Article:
OK, so I decided to finally create this website and blog and all, and the initial impetus for it was that there’s no good single place for Atelier Sophie FAQs or walkthroughs, it’s all spread across the universe, thinly sprinkled in blogs and chat threads. I beat the game and really liked it; it was even the first game I actually every platinumed, and I figured that, when I got into the clubhouse, I should extend a ladder to help other people up. Thus was born the website, which will house my first ever game FAQ, but also all the other random crap that spills forth from my brain.
Enter the Atelier Sophie world map.
Nearly every game has one. Nearly every guide or FAQ has a big map on it, filled with all the cool late-game stuff you’ll eventually find in the unexplored, cobweb-encrusted corners of the plot.
Not Sophie. Oh, no. There’s nary a single world map.
Why? Because it’s a royal pain in the ass to put together, that’s why. The map in the game is completely dynamic, set at a steep perspective angle, and there’s no zoom-out feature. What to do about this seemingly intractable problem?
I won’t just put together an awesome set of data, FAQ, and walkthrough for my fellow gamers. No. I will obliterate this difficult map. I will not only make it, but it’s going to a be a thing of god damn beauty.
I did not know what I was in for.
But first things first. The actual map data needed to be collected. Can’t do much without data, and I wasn’t planning on sketching the thing by hand.
Note a few things:
- The “grid” is a trapezoid.
- The library there is not in perspective, it’s flat.
- The gray menu bar on the bottom.
After grabbing all 28 of those pictures, time to make a flat map. Enter the hero of our story here, GIMP. If you don’t have photoshop, download this tool, it’s incredibly powerful.
First I cut out all the trapezoids, and then stretched them into rectangles.
And tiled them to make the map.
However, most of them had that annoying gray menu at the bottom. So, to cover the sins of the stitching together process and also that nasty menu bar that would have repeated on every grid square, I put up a black border.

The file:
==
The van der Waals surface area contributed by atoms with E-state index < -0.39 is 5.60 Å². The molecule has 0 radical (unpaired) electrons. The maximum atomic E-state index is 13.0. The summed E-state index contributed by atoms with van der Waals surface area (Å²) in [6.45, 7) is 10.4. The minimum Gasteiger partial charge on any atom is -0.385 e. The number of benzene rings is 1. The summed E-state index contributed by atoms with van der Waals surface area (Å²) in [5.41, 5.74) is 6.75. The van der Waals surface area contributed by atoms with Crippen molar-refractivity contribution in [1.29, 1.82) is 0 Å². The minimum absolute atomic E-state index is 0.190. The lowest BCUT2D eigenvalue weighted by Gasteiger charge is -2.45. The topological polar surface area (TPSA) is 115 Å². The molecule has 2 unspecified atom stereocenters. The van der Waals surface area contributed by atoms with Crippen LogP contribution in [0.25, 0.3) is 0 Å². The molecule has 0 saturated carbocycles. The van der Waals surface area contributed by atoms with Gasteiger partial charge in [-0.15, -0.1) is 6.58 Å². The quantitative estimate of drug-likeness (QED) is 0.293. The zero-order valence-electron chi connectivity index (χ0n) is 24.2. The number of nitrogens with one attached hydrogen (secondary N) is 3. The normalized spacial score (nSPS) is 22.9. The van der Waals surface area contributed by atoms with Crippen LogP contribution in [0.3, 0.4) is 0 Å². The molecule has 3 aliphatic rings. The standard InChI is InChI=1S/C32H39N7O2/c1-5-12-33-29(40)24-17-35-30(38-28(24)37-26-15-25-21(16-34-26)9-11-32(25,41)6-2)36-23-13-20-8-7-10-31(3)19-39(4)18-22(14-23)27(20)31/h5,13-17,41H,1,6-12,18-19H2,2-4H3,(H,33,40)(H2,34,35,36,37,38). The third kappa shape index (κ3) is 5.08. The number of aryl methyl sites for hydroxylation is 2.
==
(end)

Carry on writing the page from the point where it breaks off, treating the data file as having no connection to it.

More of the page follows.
But the black was just ugly. So I used some tools to smear the colors closest to the black bars onto the black bars. It didn’t perfectly “sew together” the pieces, but it’s as good as I’m going to get without somehow getting a raw image dump from the game internals or something.
That’s better, but still ugly. The dots next to the cities are all wonky, the white dot “paths” are different colors (because the game makes them red when there’s an event and stuff – I couldn’t clear everything out prior to taking snapshots). So I made a layer with new dots on it, and then did the same thing for the paths between the dots.
Next thing to fix. The poor cities have all crumbled to dust under the weight of the metaphysical trapezoid stretch process. Remember how I mentioned that the ground is on a perspective but the cities aren’t? Well, the trapezoid stretch “un-perspectived” the cities and made them look like a nuclear play-dough meltdown happened. No way to undo it – need to overwrite it with normal versions. So, while I was at it, I took screenshots of all the labels, too. Also, in retrospect, choosing to display the Fallen Palace here, as an upstanding examplar of “proper perspective” is kinda funny, being that it’s upside down. 🙂
Pasting that onto the map really makes a difference, doesn’t it? 🙂 Or rather, making a new layer for it – not pasting. That’s important.
But for now, without the labels, here’s the current state of the “non-dynamic” map:
Enter now, if you dare, the hell of dynamic map interaction…